Video bitrates are conventionally measured in megabits per second, which is sometimes written as Mbps or Mb/s. The speed of memory cards is conventionally measured in megabytes per second, which is written as MBps or MB/s. There are 8 megabits in 1 megabyte. So 60Mb/s (megabits per second) is equivalent to 7.5 MB/s (megabytes per second).
Unfortunately, that's not the end of the story. It would be nice and easy if that meant that you could just make sure your card had a write speed faster than 7.5 MB/s, but there are other factors that come into play, including inflated manufacturer speed ratings, sustained speeds vs peak speeds, and the role of host devices and connections. All of which means that it's best to stick to cards that are known to work rather than try to cut it too fine with measurements.
Another common source of confusion is that not all memory card manufacturers use the same speed measure. Some manufacturers use a more cryptic "x" rating in place of MB/s. Lexar, in particular, has long used this system. It comes from the old way of measuring the speed of CD-ROM drives when the standard speed of a CD-ROM drive was 150KB/s. Each x, therefore, equals 150KB/s. But that's obviously not particularly useful today, and thankfully more and more manufacturers are adopting the more conventional of using raw MB/s numbers.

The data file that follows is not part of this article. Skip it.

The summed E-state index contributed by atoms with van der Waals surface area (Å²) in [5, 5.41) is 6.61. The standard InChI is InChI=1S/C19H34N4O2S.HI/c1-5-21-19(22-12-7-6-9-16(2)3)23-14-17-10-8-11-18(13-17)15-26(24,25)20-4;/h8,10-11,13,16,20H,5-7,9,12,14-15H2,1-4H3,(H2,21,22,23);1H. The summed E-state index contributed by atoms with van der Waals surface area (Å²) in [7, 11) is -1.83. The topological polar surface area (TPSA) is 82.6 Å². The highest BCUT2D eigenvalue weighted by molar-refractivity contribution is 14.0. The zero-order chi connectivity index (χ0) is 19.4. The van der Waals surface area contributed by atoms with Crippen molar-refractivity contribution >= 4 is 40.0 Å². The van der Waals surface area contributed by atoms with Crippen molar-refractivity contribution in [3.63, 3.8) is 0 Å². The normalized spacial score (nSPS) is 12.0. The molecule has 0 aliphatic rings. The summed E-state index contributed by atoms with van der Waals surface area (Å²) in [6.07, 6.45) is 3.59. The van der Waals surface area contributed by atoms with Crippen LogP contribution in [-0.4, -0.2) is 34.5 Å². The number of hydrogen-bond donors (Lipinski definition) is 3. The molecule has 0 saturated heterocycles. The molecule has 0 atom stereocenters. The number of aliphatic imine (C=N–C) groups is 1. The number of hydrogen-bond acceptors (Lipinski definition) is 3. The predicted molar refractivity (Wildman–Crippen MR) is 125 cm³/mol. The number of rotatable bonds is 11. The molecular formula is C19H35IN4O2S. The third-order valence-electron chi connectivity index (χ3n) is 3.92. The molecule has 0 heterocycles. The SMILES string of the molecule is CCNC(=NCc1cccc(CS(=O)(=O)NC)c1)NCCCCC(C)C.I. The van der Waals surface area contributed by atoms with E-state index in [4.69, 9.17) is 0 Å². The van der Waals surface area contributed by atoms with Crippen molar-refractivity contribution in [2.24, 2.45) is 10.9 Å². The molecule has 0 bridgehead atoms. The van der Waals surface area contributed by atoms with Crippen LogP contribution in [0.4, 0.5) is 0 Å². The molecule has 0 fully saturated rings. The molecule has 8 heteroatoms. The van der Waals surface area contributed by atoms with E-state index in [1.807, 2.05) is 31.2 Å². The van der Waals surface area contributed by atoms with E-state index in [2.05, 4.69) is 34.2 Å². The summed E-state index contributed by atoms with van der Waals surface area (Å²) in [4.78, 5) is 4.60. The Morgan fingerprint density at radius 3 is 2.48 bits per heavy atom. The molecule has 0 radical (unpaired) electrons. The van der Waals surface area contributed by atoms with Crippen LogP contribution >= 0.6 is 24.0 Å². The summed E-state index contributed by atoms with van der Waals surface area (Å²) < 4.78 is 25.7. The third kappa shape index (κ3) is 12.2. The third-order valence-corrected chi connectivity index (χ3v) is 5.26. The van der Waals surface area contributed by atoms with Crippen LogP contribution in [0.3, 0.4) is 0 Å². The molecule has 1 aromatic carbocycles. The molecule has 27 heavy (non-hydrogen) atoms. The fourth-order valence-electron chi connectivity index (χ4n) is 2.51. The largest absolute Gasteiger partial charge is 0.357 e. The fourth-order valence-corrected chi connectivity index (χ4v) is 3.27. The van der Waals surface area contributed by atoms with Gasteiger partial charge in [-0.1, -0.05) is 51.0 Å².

What's the Difference Between microSDHC and microSDXC Cards?
As I said above, microSDHC and microSDXC don't refer to a performance rating. They refer to the kind of storage formatting they use (microSDHC cards use FAT32; microSDXC cards use exFAT). These are specifications adopted by the SD Association.
microSDHC (Secure Digital High Capacity) is a design specification that refers to SD cards that are between 4GB and 32GB in capacity and formatted with the FAT32 filesystem. FAT32 supports individual files up to a maximum of 4GB.
microSDXC (Secure Digital eXtended Capacity) refers to SD cards with a capacity larger than 32GB and with a maximum theoretical limit of 2TB. They're formatted in the exFAT filesystem.
In practice, you'll see minimal, if any, difference in terms of performance. But there is one aspect where you will see a big difference: microSDHC cards are 32GB or smaller while microSDXC cards are 64GB or larger.
All of the HERO7 cameras are compatible with both the microSDHC and microSDXC formats, so you can use either.